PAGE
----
I’m sure I have put too much detail in songs. I’m sure I do. It’s a weak link. To me, Cooley gets it pretty pitch-right every time. I have a great love of minimalism, but you know ... The most detailed song on the record is “The Opening Act.” It’s a very specific way of feeling and then another very specific way of feeling. It’s a two-act movie ... without the movie. But “You and Your Crystal Meth” I didn’t want to be that way. It had to be skeletal, not specific to a situation. Some people took that song as a novelty song, particularly those in parts of the country where it’s not a problem. A lot of people I know have been affected by that drug.


The Times Online reviews four recently published literary romance novels.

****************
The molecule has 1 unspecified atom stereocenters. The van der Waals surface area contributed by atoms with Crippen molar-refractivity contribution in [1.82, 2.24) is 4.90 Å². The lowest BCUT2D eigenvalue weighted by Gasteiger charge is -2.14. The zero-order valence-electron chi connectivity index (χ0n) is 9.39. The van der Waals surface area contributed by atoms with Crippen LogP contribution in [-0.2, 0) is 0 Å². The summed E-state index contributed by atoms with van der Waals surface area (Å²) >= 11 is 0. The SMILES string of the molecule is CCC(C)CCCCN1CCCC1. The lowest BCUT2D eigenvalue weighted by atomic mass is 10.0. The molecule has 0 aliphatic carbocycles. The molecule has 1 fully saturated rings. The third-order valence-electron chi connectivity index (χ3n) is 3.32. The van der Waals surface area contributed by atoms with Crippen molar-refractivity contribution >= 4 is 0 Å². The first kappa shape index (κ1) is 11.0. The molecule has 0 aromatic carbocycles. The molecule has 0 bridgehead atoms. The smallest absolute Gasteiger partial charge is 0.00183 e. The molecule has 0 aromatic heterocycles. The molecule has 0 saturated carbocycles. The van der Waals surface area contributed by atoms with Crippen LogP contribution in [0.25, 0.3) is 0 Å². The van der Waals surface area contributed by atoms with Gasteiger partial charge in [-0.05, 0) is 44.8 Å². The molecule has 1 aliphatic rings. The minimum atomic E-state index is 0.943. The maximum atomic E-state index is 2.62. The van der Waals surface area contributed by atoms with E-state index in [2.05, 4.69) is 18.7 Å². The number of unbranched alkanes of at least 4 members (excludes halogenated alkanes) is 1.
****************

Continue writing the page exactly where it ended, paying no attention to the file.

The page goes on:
It is not entirely clear why efforts to take romance out of its ghetto haven’t worked (unless it is because the publishers don’t really want that; they want the appearance of seriousness but their interest is still primarily commercial). The genres that have made the leap – John le Carré’s spy thrillers, J. G. Ballard’s science fiction, Raymond Chandler’s detective stories – have the same sweaty, mass-market paperback past as romantic novels: churned out swiftly and regularly, repeating their familiar structures with the details changed for novelty’s sake, they have all been sneered at by the literary establishment, and devoured in great quantities by loyal addicts and bored train travellers. One thing holding popular romance back may be that it is aimed so explicitly at women. Women are used to reading things not written especially for them. Getting men to take an interest in female-focused fiction, no matter how well disguised, will always be trickier.


For the A.V. Club, singer-songwriter Jonathan Coulton puts his iPod on shuffle.